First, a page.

“I personally love my parents’ involvement in it,” says Liam Cunningham, a 16-year-old at Whitney M. Young Magnet High School who plays in Kids These Days, a seven-member band he describes as “hip-hop with blues and jazz.” Besides encouraging him to pursue all types of music, including jazz, his parents also shuttle him to classes and rehearsals, just as they would if he were in several soccer leagues.
His mother, Jackie Kazarian, encouraged him to pursue music more than sports because it “is much more powerful for the rest of your life.”
Andy Levenberg, who teaches guitar at the Paul Green School of Rock Music in Chicago, says that 95 percent of his kids, ages 8 to 15, arrive accompanied by their mom or dad.
“Parents are much more accepting of it and encouraging. In my high school, the kids who played rock music were the bad kids and their parents were not involved in their lives at all. Here, they are very encouraging,” he says.
Growing up on rock ‘n’ roll
Most bands interviewed for this story say rock ‘n’ roll was a part of their childhood — through parents whose record collections provided a soundtrack, or who played music at home, professionally, or both.
Richard Milne, who hosts “Local Anesthetic,” the long-running local music show on WXRT-FM (93.1), says we’ve arrived in an era of parents “who only know rock ‘n’ roll.”
“We’re two or three generations into a completely rock ‘n’ roll world, so you have parents who are not only encouraging their children to study music but specifically rock music … so they’re no longer my parents who grew up on Benny Goodman,” he says.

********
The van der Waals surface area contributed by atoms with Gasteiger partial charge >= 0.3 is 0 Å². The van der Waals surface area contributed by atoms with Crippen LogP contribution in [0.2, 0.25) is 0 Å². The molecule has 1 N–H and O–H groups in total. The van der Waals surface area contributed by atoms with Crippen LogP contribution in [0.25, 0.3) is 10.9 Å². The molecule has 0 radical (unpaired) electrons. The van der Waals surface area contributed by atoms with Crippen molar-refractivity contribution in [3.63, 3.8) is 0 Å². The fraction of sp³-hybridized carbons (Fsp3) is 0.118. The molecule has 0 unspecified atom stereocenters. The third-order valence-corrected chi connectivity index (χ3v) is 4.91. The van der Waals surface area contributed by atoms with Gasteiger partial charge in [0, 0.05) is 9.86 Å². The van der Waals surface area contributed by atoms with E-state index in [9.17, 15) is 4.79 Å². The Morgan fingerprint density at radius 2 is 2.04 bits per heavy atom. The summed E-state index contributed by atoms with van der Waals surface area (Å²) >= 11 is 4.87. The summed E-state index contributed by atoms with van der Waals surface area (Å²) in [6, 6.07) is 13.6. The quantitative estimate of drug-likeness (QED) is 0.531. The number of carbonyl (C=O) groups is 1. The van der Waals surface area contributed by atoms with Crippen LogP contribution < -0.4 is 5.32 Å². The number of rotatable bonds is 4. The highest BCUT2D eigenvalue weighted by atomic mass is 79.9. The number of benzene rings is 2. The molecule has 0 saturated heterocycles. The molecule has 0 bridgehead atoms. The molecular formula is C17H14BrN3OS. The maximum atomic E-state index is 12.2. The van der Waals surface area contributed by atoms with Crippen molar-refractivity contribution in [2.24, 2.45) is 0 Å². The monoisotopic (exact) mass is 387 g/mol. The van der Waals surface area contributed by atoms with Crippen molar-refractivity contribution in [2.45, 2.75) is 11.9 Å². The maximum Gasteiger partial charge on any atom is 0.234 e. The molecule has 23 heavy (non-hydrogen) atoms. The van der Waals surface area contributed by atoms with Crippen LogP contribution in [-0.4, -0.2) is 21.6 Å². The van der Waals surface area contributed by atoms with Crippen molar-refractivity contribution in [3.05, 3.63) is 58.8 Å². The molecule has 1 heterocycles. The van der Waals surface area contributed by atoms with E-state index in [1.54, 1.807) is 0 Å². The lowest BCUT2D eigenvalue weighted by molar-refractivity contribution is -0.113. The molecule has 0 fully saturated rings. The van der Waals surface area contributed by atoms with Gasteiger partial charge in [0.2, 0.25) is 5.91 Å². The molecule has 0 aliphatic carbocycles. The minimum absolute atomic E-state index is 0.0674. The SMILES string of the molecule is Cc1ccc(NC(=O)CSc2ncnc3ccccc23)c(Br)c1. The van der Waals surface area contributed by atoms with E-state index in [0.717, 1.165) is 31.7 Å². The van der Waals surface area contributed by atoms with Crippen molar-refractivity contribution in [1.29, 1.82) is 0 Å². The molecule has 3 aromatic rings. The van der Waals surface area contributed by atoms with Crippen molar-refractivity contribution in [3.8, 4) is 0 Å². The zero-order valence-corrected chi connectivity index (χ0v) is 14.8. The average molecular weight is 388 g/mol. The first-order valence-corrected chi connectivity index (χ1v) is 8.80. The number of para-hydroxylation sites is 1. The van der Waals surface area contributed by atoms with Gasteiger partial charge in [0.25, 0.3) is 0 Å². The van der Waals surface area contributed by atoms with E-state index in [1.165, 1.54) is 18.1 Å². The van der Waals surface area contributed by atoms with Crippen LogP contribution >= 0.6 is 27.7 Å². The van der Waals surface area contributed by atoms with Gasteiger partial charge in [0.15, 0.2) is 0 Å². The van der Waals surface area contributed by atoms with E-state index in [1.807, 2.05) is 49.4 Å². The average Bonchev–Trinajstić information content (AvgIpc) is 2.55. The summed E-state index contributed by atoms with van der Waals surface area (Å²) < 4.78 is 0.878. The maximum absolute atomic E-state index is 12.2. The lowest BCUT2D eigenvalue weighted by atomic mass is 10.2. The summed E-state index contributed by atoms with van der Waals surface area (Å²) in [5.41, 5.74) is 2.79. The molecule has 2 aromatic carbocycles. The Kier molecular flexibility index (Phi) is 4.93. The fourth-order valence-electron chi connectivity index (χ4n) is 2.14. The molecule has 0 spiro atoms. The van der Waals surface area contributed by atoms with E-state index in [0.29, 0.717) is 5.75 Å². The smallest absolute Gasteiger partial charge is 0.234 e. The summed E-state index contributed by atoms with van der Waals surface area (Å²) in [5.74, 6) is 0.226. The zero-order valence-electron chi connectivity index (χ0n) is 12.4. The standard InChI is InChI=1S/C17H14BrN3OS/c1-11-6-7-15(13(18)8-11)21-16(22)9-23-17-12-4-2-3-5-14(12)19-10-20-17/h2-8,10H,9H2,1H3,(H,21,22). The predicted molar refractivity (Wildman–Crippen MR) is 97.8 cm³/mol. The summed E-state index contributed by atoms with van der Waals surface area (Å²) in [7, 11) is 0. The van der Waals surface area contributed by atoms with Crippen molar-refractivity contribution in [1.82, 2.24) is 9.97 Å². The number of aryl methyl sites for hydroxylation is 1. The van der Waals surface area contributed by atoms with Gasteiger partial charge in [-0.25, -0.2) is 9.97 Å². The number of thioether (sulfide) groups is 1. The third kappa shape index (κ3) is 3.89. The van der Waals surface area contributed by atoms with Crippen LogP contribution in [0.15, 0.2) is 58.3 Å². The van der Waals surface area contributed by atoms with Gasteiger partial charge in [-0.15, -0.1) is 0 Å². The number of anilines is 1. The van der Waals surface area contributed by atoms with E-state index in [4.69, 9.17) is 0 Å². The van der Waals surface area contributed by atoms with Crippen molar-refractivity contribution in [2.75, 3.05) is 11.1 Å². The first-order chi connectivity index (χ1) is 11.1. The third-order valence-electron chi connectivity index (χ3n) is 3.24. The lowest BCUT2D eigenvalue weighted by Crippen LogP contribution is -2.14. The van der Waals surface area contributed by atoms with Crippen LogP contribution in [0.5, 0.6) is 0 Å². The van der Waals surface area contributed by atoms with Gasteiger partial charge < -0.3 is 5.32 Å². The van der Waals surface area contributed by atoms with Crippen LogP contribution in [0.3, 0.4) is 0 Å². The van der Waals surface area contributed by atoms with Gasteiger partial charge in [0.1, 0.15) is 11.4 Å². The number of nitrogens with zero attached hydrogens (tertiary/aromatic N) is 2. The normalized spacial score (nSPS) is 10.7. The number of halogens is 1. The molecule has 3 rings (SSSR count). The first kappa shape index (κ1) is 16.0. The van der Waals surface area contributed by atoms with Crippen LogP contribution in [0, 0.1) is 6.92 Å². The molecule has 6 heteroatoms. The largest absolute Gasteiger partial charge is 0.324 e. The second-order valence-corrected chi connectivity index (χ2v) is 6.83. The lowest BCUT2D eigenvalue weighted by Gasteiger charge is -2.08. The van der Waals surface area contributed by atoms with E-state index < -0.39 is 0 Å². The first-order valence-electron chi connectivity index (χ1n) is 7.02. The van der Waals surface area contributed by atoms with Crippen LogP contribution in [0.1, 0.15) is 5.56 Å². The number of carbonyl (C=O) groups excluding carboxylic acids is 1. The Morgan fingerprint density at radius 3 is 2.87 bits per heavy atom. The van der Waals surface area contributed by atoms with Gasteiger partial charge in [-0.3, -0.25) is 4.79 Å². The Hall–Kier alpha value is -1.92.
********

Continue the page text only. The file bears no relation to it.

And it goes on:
Which also means that more high school bands today are likely to be staffed by teenagers whose parents are musicians themselves. The Blisters, for example, feature drummer Spencer Tweedy, son of Wilco’s Jeff Tweedy, and singer-bassist Henry Mosher, son of Rick Mosher of New Duncan Imperials.”
Spencer Tweedy says music “was ingrained” into him since he was 2.
“That was right when I started playing drums,” he says. “There were music videos of Wilco and I watched those videos nonstop. That was my purpose in life as a toddler. They drove my baby-sitters insane.”
Susan Miller Tweedy, the co-owner of the Chicago rock club Lounge Ax, which closed in 2000, says that despite her son’s rock pedigree, the Blisters came about organically and remains driven by the kids.
“We really were not that involved; it’s all them,” she says. “Spencer grew up in Lounge Ax until it closed, which was when he was 4. He started playing drums there. When he wanted to start a band, I thought it was cute. I didn’t think it was real.”